Marion McClinton, Interpreter of August Wilson, Dies at 65


Mr. McClinton was both actor and director at the young company.

“It was probably the most exciting time I’ve had in the theater,” he said in the video. “I didn’t know it then, but when I look back on it, there was no time when I was as creative, working with people as creative, who were as hungry and driven as we were.”

A pivotal moment came in 1977, when Mr. Wilson, who had yet to start on his famous “Pittsburgh Cycle” of 10 plays, came to St. Paul from Pittsburgh to check out the company. In 1981 the theater gave Mr. Wilson his first professional production, a work called “Black Bart and the Sacred Hills” (Mr. McClinton played the narrator), and it nurtured other plays of his over the years.

Mr. McClinton directed his first Wilson play there, “The Piano Lesson,” in 1993. The play had won the Pulitzer Prize in 1990, and Mr. Wilson by then was known for being prickly about interpretations of his work. Mr. McClinton was out of town the night Mr. Wilson saw the Penumbra company’s “Piano Lesson.”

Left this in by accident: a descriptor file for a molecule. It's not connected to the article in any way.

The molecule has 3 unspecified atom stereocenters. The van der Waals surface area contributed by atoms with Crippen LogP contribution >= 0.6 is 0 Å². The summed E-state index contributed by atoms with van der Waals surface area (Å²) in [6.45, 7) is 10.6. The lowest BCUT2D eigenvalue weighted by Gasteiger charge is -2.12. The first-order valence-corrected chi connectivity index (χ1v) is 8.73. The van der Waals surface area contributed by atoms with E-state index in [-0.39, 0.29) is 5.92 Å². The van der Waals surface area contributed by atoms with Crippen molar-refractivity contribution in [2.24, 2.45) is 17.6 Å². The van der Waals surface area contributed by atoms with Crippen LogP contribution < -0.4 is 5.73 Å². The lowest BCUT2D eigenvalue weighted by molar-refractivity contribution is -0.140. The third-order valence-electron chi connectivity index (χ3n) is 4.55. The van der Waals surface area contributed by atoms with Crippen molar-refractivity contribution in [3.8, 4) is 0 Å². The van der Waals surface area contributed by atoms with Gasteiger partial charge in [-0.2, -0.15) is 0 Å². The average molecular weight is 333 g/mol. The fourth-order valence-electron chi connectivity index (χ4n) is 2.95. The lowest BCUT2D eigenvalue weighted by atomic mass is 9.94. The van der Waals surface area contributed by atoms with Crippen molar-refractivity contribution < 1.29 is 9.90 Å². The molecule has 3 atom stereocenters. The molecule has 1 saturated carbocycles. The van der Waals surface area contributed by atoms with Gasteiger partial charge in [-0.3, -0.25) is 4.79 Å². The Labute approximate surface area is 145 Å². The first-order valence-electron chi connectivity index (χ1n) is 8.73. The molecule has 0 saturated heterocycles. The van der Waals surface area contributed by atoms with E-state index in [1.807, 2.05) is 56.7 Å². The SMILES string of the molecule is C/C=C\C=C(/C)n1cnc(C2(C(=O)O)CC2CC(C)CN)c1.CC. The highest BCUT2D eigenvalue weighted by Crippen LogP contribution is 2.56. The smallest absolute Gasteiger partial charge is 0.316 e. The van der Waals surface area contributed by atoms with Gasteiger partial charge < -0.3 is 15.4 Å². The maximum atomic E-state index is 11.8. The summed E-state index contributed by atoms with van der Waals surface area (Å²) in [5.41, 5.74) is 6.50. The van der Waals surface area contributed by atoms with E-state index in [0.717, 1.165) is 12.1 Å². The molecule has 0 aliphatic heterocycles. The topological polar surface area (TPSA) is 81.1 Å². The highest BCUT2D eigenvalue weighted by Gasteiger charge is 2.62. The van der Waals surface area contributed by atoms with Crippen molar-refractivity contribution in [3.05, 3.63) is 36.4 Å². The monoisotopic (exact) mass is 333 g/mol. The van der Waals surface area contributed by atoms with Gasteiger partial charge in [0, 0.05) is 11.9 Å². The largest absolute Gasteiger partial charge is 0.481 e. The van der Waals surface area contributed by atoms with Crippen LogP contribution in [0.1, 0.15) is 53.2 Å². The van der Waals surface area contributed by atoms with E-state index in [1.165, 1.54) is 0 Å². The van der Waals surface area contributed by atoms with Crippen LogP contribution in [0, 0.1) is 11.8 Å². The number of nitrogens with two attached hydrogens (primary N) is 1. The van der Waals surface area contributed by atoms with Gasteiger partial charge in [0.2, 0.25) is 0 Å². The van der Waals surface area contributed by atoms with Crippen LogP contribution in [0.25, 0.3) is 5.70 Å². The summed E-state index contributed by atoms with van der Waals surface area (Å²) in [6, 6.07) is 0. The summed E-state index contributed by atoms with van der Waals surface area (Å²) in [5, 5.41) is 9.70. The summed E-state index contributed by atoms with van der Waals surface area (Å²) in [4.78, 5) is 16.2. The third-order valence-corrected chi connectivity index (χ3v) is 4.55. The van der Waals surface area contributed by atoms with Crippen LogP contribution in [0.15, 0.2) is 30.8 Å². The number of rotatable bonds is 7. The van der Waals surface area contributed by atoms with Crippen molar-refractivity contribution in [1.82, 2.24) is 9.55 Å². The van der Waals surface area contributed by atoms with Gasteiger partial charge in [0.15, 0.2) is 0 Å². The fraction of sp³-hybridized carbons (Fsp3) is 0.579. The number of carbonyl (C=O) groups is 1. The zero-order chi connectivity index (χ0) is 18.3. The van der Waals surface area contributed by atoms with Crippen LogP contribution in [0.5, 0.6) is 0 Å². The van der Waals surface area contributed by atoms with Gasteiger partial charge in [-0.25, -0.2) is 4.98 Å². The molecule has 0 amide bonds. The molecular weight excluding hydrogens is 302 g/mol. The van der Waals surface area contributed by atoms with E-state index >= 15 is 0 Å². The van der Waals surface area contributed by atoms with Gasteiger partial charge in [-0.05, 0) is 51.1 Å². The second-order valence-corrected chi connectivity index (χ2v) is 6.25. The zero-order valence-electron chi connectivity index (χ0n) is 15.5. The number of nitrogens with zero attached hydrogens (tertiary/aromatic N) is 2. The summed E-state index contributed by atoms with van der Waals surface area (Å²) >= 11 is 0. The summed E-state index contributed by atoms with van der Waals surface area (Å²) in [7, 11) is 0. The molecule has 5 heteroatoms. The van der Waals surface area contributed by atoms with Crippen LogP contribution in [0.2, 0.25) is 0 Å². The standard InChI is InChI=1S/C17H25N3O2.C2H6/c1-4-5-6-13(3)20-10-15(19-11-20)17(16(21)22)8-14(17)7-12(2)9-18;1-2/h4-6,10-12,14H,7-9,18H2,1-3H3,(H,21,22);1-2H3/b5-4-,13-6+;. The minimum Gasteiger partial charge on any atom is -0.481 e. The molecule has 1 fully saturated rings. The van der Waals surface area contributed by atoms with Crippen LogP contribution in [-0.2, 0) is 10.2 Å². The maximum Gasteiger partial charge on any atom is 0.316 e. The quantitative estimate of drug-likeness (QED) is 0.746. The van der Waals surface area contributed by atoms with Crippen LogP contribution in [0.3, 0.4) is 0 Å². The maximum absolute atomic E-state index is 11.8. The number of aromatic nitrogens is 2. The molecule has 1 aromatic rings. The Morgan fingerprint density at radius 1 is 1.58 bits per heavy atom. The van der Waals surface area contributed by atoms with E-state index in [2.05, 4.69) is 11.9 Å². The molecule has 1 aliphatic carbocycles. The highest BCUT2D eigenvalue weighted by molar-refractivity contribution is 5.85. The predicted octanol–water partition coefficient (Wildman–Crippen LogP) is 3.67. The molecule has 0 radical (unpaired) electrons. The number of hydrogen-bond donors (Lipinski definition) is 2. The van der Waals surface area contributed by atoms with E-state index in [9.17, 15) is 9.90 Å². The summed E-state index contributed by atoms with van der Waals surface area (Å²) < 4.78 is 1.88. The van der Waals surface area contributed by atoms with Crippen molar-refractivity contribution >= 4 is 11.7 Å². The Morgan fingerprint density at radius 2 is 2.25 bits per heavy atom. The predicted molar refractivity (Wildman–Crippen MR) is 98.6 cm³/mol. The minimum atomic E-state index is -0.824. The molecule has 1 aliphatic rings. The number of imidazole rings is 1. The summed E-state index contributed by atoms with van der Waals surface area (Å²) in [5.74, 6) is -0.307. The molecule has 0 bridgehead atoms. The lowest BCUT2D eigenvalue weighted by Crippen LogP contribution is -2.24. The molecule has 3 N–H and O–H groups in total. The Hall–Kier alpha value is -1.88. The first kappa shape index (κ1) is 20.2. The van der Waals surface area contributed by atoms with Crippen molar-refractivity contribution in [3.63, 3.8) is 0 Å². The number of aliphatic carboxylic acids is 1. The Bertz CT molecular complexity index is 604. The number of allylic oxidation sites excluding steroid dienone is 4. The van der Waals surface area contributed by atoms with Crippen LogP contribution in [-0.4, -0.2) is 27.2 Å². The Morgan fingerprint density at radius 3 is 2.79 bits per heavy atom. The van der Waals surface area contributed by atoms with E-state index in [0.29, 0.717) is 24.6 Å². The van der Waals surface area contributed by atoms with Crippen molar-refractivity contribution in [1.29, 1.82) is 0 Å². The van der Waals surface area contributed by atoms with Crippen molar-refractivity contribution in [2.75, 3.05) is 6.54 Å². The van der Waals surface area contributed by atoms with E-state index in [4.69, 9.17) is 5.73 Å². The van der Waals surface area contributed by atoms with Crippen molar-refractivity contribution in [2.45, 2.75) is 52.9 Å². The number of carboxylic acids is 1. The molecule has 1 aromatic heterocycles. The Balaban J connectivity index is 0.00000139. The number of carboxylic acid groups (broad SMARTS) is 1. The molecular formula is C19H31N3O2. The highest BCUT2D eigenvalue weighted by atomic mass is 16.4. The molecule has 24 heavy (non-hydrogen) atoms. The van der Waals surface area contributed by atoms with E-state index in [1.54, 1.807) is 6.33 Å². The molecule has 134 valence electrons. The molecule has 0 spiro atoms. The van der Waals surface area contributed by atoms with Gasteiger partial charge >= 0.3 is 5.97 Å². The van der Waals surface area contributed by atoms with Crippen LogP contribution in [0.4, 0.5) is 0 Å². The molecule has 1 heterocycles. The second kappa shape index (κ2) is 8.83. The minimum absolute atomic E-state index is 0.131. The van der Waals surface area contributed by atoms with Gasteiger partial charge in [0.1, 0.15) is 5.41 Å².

“I called back home and talked to Terry Bellamy” — a company member — “and said, ‘Gee, man, what did August say?’” Mr. McClinton recalled 20 years later. “He went, ‘August flipped out.’ And I think ‘flipped out’ means he hated it.”

It meant the opposite. Mr. Wilson had had considerable success with the director Lloyd Richards, but from then on he worked regularly with Mr. McClinton, who directed productions of Wilson plays all over the country. Mr. McClinton, Mr. Wilson said, helped him re-examine his own texts. With the remounting of “Jitney,” Mr. McClinton “pushed and pulled and provoked and forced me to do the necessary work on the play,” Mr. Wilson wrote in a 2000 essay in The Times.

“Frustrated and feeling boxed in by the set particulars of the play, I almost screamed at him, ‘I feel like I’m in a box!’” Mr. Wilson wrote. “His reply proved to be the liberating factor in my ability to do the rewrites: ‘It’s your box. You can break out of it any time you want.’”



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